Without knowing more about the home, no Realtor can give you an adequate or honest opinion about the property or the price. Today, everybody thinks their going to get a real deal or a steal when they think of foreclosed homes. This is generally not the case. A lot of these homes have been seriously trashed, and need a lot of work ,repair and money to get them back in shape. Have you spoken with a lender and been pre-qualified for a loan? How are you going to purchase the home, and how are you going to pay for the potential repairs? Have you seen or inspected the home inside and out? What condition is it really in? You should probably contact a Realtor and have them assist you in determining what this property is all about. And, the other answers are pretty much on the money, when you make an offer, that's all it is, an offer. Until and when you and the seller say you both have a deal, and sign it off in writing, which means you have a binding agreement, anyone else may also submit an offer and the seller may negotiate or accept which ever offer is of greatest benefit to them. Once you have a binding agreement, you have a contract to purchase and many new issues come into play. The home is not considered sold, until the final action takes place, and that's when the seller gets it's check, and then, you get possession of the property. There is an awful lot of information and issues you have to consider, be careful and choose wisely.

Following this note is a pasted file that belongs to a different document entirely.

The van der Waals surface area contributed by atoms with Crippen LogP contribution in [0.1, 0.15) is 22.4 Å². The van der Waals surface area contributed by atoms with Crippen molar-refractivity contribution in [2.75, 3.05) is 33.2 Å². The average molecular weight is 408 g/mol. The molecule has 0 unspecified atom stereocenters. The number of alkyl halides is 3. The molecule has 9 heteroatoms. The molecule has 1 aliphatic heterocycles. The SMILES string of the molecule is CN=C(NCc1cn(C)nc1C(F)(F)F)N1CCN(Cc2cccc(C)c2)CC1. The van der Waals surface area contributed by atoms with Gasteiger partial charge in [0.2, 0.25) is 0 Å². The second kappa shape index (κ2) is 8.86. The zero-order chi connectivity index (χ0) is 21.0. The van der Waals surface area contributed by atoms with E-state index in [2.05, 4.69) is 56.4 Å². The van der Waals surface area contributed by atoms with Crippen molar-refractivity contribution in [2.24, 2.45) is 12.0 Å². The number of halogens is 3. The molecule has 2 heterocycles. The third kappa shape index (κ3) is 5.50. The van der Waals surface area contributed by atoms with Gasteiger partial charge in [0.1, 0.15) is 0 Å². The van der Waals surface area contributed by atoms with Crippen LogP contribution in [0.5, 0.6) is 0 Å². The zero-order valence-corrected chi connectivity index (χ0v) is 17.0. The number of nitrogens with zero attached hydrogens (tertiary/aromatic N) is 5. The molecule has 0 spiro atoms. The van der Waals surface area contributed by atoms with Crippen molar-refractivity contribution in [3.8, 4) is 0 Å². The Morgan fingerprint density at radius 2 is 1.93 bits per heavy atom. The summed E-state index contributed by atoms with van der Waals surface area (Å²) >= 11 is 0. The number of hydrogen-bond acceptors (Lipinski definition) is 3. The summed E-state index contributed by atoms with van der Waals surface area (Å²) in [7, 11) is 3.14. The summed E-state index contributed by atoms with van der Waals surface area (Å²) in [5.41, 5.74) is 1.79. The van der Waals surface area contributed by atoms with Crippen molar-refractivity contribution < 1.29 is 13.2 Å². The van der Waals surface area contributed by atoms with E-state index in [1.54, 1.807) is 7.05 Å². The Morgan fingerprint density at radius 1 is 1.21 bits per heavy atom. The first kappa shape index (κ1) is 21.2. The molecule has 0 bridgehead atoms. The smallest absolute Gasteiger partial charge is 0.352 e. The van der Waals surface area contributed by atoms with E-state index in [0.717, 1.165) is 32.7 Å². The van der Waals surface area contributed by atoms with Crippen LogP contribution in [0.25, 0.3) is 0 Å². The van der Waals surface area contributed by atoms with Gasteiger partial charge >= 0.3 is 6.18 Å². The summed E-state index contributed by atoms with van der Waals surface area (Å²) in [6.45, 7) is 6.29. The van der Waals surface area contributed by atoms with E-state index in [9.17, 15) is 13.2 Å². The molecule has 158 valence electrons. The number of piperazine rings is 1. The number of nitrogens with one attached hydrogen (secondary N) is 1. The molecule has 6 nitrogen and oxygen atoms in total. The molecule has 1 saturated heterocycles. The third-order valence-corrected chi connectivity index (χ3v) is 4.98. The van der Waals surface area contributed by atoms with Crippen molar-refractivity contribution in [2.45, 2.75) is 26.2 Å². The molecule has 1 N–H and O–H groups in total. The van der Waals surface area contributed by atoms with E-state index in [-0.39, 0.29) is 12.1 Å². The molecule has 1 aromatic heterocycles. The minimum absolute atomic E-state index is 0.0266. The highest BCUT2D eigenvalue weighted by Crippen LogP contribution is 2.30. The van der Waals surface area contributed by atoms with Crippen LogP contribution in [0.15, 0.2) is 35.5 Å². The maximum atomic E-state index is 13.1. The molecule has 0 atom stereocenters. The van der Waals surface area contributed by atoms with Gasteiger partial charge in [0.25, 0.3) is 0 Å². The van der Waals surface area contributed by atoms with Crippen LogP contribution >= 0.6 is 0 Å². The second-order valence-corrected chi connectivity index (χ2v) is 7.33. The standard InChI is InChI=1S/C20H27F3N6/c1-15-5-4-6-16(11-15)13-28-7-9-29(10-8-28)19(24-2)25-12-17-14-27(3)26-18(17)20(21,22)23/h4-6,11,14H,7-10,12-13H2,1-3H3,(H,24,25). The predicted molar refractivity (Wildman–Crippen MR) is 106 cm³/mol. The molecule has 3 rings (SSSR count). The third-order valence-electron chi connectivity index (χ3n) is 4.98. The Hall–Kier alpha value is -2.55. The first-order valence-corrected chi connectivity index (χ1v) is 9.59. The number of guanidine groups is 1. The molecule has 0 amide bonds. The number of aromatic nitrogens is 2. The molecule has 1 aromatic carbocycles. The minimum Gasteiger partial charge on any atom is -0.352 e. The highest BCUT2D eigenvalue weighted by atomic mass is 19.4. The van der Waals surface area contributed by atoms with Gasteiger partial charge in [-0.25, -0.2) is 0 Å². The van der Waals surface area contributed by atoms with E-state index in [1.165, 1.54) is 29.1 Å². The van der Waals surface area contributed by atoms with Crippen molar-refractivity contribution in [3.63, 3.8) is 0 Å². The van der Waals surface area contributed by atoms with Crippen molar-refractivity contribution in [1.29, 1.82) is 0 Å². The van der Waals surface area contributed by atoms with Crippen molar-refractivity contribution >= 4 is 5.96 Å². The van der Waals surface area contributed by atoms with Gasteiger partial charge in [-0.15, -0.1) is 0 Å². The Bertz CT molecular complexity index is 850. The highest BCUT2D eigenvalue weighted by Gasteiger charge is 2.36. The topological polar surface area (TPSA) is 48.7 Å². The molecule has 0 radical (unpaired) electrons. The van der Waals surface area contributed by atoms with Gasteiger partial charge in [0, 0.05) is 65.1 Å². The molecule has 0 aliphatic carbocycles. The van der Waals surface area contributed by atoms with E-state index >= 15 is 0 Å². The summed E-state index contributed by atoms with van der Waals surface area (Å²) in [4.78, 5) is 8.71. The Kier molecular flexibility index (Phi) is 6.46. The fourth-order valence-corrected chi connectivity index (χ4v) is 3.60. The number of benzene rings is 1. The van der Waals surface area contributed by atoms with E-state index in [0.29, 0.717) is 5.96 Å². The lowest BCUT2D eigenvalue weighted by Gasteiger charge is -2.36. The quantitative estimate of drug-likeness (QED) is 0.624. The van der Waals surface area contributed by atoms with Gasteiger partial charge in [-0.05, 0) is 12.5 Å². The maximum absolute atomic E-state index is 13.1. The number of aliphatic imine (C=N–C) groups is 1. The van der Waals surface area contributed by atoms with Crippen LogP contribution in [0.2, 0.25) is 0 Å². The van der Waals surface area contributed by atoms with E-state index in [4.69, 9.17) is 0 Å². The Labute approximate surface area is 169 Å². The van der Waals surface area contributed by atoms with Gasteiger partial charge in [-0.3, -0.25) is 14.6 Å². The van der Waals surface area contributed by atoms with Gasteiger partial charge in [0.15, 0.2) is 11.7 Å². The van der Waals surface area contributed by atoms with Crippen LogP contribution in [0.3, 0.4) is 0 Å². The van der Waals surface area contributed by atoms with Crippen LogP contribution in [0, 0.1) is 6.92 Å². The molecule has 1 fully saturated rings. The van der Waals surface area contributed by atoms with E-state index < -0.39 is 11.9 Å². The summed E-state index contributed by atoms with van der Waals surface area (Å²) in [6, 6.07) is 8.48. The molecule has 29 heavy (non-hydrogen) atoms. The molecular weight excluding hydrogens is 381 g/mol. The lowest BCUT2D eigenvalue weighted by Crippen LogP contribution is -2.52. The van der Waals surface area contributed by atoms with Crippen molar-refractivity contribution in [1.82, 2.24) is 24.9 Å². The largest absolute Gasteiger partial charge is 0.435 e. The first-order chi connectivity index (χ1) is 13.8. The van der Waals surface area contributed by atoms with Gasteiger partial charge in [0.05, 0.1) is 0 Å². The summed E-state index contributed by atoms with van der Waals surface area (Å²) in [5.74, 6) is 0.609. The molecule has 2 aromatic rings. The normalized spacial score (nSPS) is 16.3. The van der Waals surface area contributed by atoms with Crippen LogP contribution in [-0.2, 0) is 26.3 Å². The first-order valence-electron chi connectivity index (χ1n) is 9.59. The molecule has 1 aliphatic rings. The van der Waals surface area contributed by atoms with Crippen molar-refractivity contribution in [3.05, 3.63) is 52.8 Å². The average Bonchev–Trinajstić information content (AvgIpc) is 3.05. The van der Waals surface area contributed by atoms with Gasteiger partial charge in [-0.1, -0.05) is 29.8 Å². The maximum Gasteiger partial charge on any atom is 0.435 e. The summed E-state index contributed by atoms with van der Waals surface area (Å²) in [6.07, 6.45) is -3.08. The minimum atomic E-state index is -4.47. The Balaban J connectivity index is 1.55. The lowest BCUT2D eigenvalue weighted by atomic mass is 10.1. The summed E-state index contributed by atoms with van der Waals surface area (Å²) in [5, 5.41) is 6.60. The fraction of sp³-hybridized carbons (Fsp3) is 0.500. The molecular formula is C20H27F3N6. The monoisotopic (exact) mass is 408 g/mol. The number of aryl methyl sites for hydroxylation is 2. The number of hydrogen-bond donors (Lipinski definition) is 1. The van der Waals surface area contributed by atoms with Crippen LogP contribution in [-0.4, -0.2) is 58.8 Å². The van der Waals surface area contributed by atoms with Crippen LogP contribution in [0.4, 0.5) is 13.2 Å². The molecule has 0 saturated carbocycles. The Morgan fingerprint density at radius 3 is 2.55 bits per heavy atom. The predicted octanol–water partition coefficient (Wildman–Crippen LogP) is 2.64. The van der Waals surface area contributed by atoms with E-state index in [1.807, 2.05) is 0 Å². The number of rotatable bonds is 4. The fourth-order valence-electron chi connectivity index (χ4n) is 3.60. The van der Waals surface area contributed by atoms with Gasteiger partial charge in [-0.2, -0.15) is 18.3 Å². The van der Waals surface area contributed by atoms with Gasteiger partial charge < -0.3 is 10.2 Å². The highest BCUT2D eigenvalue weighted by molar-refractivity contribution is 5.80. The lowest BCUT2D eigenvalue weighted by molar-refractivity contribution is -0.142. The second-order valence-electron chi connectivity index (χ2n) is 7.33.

Michael Bellaire, Broker, ABR
(Accredited Buyer Representative)... more
The foreclosure market seems to be changing daily, but I can tell you from my experience most banks are rejecting anything less than list price. They will do it over and over and then reduce the price to one that was lower than one or maybe more of the previous offers. The good news is, most banks and asset managers have internet based systems in place where you can often receive your answer within 24 hours.
Here's a link to a post from realtor.com that quoted me talking about foreclosures.